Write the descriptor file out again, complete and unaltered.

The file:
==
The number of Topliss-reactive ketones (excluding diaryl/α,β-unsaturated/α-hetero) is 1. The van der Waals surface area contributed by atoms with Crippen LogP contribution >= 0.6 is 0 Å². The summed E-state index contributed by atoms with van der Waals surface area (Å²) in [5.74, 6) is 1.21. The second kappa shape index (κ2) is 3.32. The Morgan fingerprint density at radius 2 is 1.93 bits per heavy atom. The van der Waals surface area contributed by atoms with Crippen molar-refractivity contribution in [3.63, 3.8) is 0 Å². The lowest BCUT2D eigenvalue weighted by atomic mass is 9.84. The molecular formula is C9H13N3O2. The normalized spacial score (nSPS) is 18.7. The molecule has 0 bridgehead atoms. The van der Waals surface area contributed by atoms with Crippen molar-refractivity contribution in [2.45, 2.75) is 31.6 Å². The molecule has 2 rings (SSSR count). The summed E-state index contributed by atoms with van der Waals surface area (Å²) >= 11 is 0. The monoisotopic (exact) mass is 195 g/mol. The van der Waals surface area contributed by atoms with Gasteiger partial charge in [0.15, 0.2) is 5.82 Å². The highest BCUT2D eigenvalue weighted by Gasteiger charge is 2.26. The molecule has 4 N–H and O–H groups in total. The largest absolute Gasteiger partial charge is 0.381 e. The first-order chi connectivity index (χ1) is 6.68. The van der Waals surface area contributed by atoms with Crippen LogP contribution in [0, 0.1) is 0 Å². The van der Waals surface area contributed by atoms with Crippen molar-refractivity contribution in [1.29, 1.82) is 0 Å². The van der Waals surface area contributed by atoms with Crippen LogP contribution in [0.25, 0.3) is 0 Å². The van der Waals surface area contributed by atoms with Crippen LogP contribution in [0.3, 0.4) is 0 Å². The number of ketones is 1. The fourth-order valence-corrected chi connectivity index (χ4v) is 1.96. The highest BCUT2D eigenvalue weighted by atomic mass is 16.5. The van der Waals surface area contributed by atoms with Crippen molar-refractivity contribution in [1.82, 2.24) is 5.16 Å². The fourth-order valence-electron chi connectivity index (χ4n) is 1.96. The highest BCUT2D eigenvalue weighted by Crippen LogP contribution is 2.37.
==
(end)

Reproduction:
The number of Topliss-reactive ketones (excluding diaryl/α,β-unsaturated/α-hetero) is 1. The van der Waals surface area contributed by atoms with Crippen LogP contribution >= 0.6 is 0 Å². The summed E-state index contributed by atoms with van der Waals surface area (Å²) in [5.74, 6) is 1.21. The second kappa shape index (κ2) is 3.32. The Morgan fingerprint density at radius 2 is 1.93 bits per heavy atom. The van der Waals surface area contributed by atoms with Crippen molar-refractivity contribution in [3.63, 3.8) is 0 Å². The lowest BCUT2D eigenvalue weighted by atomic mass is 9.84. The molecular formula is C9H13N3O2. The normalized spacial score (nSPS) is 18.7. The molecule has 0 bridgehead atoms. The van der Waals surface area contributed by atoms with Crippen molar-refractivity contribution in [2.45, 2.75) is 31.6 Å². The molecule has 2 rings (SSSR count). The summed E-state index contributed by atoms with van der Waals surface area (Å²) >= 11 is 0. The monoisotopic (exact) mass is 195 g/mol. The van der Waals surface area contributed by atoms with Gasteiger partial charge in [0.15, 0.2) is 5.82 Å². The highest BCUT2D eigenvalue weighted by Gasteiger charge is 2.26. The molecule has 4 N–H and O–H groups in total. The largest absolute Gasteiger partial charge is 0.381 e. The first-order chi connectivity index (χ1) is 6.68. The van der Waals surface area contributed by atoms with Crippen LogP contribution in [0, 0.1) is 0 Å². The van der Waals surface area contributed by atoms with Crippen molar-refractivity contribution in [1.29, 1.82) is 0 Å². The van der Waals surface area contributed by atoms with Crippen LogP contribution in [0.25, 0.3) is 0 Å². The van der Waals surface area contributed by atoms with Crippen LogP contribution in [0.3, 0.4) is 0 Å². The number of ketones is 1. The fourth-order valence-corrected chi connectivity index (χ4v) is 1.96. The highest BCUT2D eigenvalue weighted by atomic mass is 16.5. The van der Waals surface area contributed by atoms with Crippen molar-refractivity contribution in [1.82, 2.24) is 5.16 Å². The fourth-order valence-electron chi connectivity index (χ4n) is 1.96. The highest BCUT2D eigenvalue weighted by Crippen LogP contribution is 2.37.